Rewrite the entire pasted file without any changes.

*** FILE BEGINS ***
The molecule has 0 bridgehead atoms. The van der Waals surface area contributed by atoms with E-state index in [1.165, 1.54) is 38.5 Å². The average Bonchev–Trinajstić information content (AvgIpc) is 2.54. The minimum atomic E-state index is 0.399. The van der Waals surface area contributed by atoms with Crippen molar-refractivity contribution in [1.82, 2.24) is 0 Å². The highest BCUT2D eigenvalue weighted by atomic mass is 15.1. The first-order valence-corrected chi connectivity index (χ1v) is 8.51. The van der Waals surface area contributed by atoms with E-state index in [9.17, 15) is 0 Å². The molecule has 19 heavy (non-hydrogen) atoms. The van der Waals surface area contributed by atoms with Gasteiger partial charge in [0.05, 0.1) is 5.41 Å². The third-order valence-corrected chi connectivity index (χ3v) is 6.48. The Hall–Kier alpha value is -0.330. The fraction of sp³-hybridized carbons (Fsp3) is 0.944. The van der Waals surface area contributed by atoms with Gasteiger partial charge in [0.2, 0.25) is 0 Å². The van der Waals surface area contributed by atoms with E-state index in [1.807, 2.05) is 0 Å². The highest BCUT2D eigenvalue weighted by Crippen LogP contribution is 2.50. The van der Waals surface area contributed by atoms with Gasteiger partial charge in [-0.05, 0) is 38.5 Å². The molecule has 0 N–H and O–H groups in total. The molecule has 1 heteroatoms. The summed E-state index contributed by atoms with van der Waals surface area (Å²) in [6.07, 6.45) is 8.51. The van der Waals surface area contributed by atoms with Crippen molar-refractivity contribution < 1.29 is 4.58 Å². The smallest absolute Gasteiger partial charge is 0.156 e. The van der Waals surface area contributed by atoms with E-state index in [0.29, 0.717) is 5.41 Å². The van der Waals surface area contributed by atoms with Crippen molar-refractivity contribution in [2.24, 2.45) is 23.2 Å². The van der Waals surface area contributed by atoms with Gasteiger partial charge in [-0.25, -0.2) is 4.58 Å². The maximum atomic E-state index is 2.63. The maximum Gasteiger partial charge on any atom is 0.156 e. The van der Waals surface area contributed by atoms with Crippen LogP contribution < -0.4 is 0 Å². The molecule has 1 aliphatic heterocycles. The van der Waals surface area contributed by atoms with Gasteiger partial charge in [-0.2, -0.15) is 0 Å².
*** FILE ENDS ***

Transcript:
The molecule has 0 bridgehead atoms. The van der Waals surface area contributed by atoms with E-state index in [1.165, 1.54) is 38.5 Å². The average Bonchev–Trinajstić information content (AvgIpc) is 2.54. The minimum atomic E-state index is 0.399. The van der Waals surface area contributed by atoms with Crippen molar-refractivity contribution in [1.82, 2.24) is 0 Å². The highest BCUT2D eigenvalue weighted by atomic mass is 15.1. The first-order valence-corrected chi connectivity index (χ1v) is 8.51. The van der Waals surface area contributed by atoms with E-state index in [9.17, 15) is 0 Å². The molecule has 19 heavy (non-hydrogen) atoms. The van der Waals surface area contributed by atoms with Gasteiger partial charge in [0.05, 0.1) is 5.41 Å². The third-order valence-corrected chi connectivity index (χ3v) is 6.48. The Hall–Kier alpha value is -0.330. The fraction of sp³-hybridized carbons (Fsp3) is 0.944. The van der Waals surface area contributed by atoms with Gasteiger partial charge in [0.2, 0.25) is 0 Å². The van der Waals surface area contributed by atoms with E-state index in [1.807, 2.05) is 0 Å². The highest BCUT2D eigenvalue weighted by Crippen LogP contribution is 2.50. The van der Waals surface area contributed by atoms with Gasteiger partial charge in [-0.05, 0) is 38.5 Å². The molecule has 0 N–H and O–H groups in total. The molecule has 1 heteroatoms. The summed E-state index contributed by atoms with van der Waals surface area (Å²) in [6.07, 6.45) is 8.51. The van der Waals surface area contributed by atoms with Crippen molar-refractivity contribution < 1.29 is 4.58 Å². The smallest absolute Gasteiger partial charge is 0.156 e. The van der Waals surface area contributed by atoms with E-state index in [0.29, 0.717) is 5.41 Å². The van der Waals surface area contributed by atoms with Crippen molar-refractivity contribution in [2.24, 2.45) is 23.2 Å². The van der Waals surface area contributed by atoms with Gasteiger partial charge in [-0.25, -0.2) is 4.58 Å². The maximum atomic E-state index is 2.63. The maximum Gasteiger partial charge on any atom is 0.156 e. The van der Waals surface area contributed by atoms with Crippen LogP contribution < -0.4 is 0 Å². The molecule has 1 aliphatic heterocycles. The van der Waals surface area contributed by atoms with Gasteiger partial charge in [-0.2, -0.15) is 0 Å².